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Vassiliki - Archaeological Site
Pahia Ammos, Ierapetra
The ancient settlement of Vasilike is one of the first Minoan settlements with town-planning. It occupies the top and slopes of a low hill near the village Vasilike, in the vicinity of the Minoan settlement of Gournia. The first settlement dates back to the Early Minoan II period (2600-2300 B.C.) and owed its development not only to the strategic position, controlling the Isthmus of Hierapetra, but also to the neighbouring fertile plains. The central building of the settlement was destroyed by fire in around 2300 B.C.
The hill was again occupied in the Middle Minoan period as attested by a building of the period (2200-1900 B.C.), while scant traces of habitation date to the Roman period.
The first excavation of the site was conducted by American archaeologists, first H. Boyd and later R.B. Seager, in the beginning of the 1900s. In 1970, the systematic excavation of the site was begun by A. Zois, under the auspices of the Athens Archaeological Society and is still in progress. The old excavation trenches were cleared and stratigraphically investigated.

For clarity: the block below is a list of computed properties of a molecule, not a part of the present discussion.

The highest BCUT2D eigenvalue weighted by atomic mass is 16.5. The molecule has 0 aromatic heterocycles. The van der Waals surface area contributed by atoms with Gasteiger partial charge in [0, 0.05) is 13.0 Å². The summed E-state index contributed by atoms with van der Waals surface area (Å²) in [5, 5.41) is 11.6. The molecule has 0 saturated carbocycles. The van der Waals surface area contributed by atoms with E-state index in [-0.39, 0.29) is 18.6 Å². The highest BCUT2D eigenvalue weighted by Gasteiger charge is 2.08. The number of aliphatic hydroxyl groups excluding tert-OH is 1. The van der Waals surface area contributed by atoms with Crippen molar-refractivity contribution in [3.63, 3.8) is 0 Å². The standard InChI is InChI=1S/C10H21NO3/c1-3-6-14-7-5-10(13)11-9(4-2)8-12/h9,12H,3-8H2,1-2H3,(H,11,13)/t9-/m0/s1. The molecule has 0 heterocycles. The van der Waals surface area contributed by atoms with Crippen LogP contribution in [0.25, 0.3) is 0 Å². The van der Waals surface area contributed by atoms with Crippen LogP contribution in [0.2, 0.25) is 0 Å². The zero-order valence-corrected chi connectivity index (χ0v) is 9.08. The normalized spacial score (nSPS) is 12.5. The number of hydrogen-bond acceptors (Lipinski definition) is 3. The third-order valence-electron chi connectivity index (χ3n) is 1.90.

The most important monuments of the site are:
The "House on the Hilltop". A large building, which can be considered a forerunner (on a small scale, however) of the later Minoan palaces. Its orientation, with the corners pointing to the cordial points is possibly influenced by Oriental architecture. The rooms are rectangular, connected with long corridors. The south wing is the largest. Some of the oblong rooms can be considered magazines, others are personal quarters; the building includes a paved courtyard with a rock-cut well or light-well. The interior surface of the walls was covered with red plaster, while the walls were reinforced with timber frame. The walls of the ground floor are built of small stones, bounded with clay and straw, while those of the upper storey were made of mud bricks.

House A. It is a typical example of the Middle Minoan "agglutinative" architecture, with rooms added when needed; the plan of the houses, however, had a certain regularity. It is located at the junction of two streets and has a narrow doorway entered from the stepped street. It seems that the settlement had four main building phases, each represented by remains of houses . Especially in the Middle Minoan period, the houses must have extended to the whole of the east side of the hill.


Source: The Hellenic Ministry of Culture





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